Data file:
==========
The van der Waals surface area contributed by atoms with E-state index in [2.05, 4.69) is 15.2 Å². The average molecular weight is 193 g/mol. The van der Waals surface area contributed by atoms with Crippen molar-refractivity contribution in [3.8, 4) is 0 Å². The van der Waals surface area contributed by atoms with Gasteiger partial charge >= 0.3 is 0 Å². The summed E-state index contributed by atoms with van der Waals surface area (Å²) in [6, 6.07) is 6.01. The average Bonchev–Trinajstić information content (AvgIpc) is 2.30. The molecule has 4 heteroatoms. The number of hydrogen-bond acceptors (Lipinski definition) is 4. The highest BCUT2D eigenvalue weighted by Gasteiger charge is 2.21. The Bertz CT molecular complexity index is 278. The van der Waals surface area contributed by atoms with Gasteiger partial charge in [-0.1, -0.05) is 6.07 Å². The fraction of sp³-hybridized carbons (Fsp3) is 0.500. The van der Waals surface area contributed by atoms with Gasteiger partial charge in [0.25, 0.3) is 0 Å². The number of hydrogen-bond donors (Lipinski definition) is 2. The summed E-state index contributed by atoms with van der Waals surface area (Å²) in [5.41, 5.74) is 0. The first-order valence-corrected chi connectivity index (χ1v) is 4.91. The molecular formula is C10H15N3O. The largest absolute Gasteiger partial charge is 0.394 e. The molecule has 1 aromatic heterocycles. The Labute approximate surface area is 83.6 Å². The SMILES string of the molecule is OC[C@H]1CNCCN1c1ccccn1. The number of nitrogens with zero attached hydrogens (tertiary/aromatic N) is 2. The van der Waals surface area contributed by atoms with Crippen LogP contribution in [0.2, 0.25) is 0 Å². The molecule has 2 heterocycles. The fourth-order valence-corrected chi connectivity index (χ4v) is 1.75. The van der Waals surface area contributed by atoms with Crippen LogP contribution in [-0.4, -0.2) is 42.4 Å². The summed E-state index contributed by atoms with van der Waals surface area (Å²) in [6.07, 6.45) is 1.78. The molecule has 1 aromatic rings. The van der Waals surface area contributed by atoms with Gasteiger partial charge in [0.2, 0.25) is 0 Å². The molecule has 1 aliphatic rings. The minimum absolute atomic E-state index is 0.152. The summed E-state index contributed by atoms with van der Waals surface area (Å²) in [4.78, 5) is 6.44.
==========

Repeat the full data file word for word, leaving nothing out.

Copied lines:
The van der Waals surface area contributed by atoms with E-state index in [2.05, 4.69) is 15.2 Å². The average molecular weight is 193 g/mol. The van der Waals surface area contributed by atoms with Crippen molar-refractivity contribution in [3.8, 4) is 0 Å². The van der Waals surface area contributed by atoms with Gasteiger partial charge >= 0.3 is 0 Å². The summed E-state index contributed by atoms with van der Waals surface area (Å²) in [6, 6.07) is 6.01. The average Bonchev–Trinajstić information content (AvgIpc) is 2.30. The molecule has 4 heteroatoms. The number of hydrogen-bond acceptors (Lipinski definition) is 4. The highest BCUT2D eigenvalue weighted by Gasteiger charge is 2.21. The Bertz CT molecular complexity index is 278. The van der Waals surface area contributed by atoms with Gasteiger partial charge in [-0.1, -0.05) is 6.07 Å². The fraction of sp³-hybridized carbons (Fsp3) is 0.500. The van der Waals surface area contributed by atoms with Gasteiger partial charge in [0.25, 0.3) is 0 Å². The number of hydrogen-bond donors (Lipinski definition) is 2. The summed E-state index contributed by atoms with van der Waals surface area (Å²) in [5.41, 5.74) is 0. The first-order valence-corrected chi connectivity index (χ1v) is 4.91. The molecular formula is C10H15N3O. The largest absolute Gasteiger partial charge is 0.394 e. The molecule has 1 aromatic heterocycles. The Labute approximate surface area is 83.6 Å². The SMILES string of the molecule is OC[C@H]1CNCCN1c1ccccn1. The number of nitrogens with zero attached hydrogens (tertiary/aromatic N) is 2. The van der Waals surface area contributed by atoms with Crippen LogP contribution in [0.2, 0.25) is 0 Å². The molecule has 2 heterocycles. The fourth-order valence-corrected chi connectivity index (χ4v) is 1.75. The van der Waals surface area contributed by atoms with Crippen LogP contribution in [-0.4, -0.2) is 42.4 Å². The summed E-state index contributed by atoms with van der Waals surface area (Å²) in [6.07, 6.45) is 1.78. The molecule has 1 aromatic rings. The van der Waals surface area contributed by atoms with Gasteiger partial charge in [0.2, 0.25) is 0 Å². The molecule has 1 aliphatic rings. The minimum absolute atomic E-state index is 0.152. The summed E-state index contributed by atoms with van der Waals surface area (Å²) in [4.78, 5) is 6.44.